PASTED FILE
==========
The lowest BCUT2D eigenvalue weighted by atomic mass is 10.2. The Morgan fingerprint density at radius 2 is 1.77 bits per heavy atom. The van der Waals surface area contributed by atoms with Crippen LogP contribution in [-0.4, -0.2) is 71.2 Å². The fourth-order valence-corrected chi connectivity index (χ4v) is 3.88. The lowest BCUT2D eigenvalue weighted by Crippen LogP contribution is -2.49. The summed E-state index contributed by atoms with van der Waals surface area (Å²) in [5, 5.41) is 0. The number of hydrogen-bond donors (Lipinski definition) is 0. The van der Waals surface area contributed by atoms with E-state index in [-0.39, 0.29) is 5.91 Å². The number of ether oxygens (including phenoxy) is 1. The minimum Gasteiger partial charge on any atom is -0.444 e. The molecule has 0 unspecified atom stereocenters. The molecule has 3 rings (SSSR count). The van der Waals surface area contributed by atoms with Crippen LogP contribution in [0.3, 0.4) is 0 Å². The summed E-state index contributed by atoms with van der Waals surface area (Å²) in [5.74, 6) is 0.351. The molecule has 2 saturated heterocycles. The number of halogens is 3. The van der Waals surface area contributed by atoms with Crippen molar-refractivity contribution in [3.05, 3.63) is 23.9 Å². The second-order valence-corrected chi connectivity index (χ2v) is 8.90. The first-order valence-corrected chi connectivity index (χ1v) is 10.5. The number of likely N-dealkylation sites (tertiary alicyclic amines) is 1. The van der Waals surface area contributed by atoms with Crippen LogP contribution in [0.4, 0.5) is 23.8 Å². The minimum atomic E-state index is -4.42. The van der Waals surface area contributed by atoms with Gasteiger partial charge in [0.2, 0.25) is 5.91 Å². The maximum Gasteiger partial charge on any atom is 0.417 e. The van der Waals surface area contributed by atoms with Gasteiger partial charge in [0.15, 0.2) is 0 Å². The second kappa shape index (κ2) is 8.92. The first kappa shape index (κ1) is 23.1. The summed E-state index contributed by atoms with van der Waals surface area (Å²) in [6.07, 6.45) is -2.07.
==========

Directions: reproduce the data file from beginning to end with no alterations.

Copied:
The lowest BCUT2D eigenvalue weighted by atomic mass is 10.2. The Morgan fingerprint density at radius 2 is 1.77 bits per heavy atom. The van der Waals surface area contributed by atoms with Crippen LogP contribution in [-0.4, -0.2) is 71.2 Å². The fourth-order valence-corrected chi connectivity index (χ4v) is 3.88. The lowest BCUT2D eigenvalue weighted by Crippen LogP contribution is -2.49. The summed E-state index contributed by atoms with van der Waals surface area (Å²) in [5, 5.41) is 0. The number of hydrogen-bond donors (Lipinski definition) is 0. The van der Waals surface area contributed by atoms with E-state index in [-0.39, 0.29) is 5.91 Å². The number of ether oxygens (including phenoxy) is 1. The minimum Gasteiger partial charge on any atom is -0.444 e. The molecule has 0 unspecified atom stereocenters. The molecule has 3 rings (SSSR count). The van der Waals surface area contributed by atoms with Crippen LogP contribution in [0.3, 0.4) is 0 Å². The summed E-state index contributed by atoms with van der Waals surface area (Å²) in [5.74, 6) is 0.351. The molecule has 2 saturated heterocycles. The number of halogens is 3. The van der Waals surface area contributed by atoms with Crippen molar-refractivity contribution in [3.05, 3.63) is 23.9 Å². The second-order valence-corrected chi connectivity index (χ2v) is 8.90. The first-order valence-corrected chi connectivity index (χ1v) is 10.5. The number of likely N-dealkylation sites (tertiary alicyclic amines) is 1. The van der Waals surface area contributed by atoms with Crippen LogP contribution in [0.4, 0.5) is 23.8 Å². The minimum atomic E-state index is -4.42. The van der Waals surface area contributed by atoms with Gasteiger partial charge in [0.2, 0.25) is 5.91 Å². The maximum Gasteiger partial charge on any atom is 0.417 e. The van der Waals surface area contributed by atoms with Gasteiger partial charge in [0.15, 0.2) is 0 Å². The second kappa shape index (κ2) is 8.92. The first kappa shape index (κ1) is 23.1. The summed E-state index contributed by atoms with van der Waals surface area (Å²) in [6.07, 6.45) is -2.07.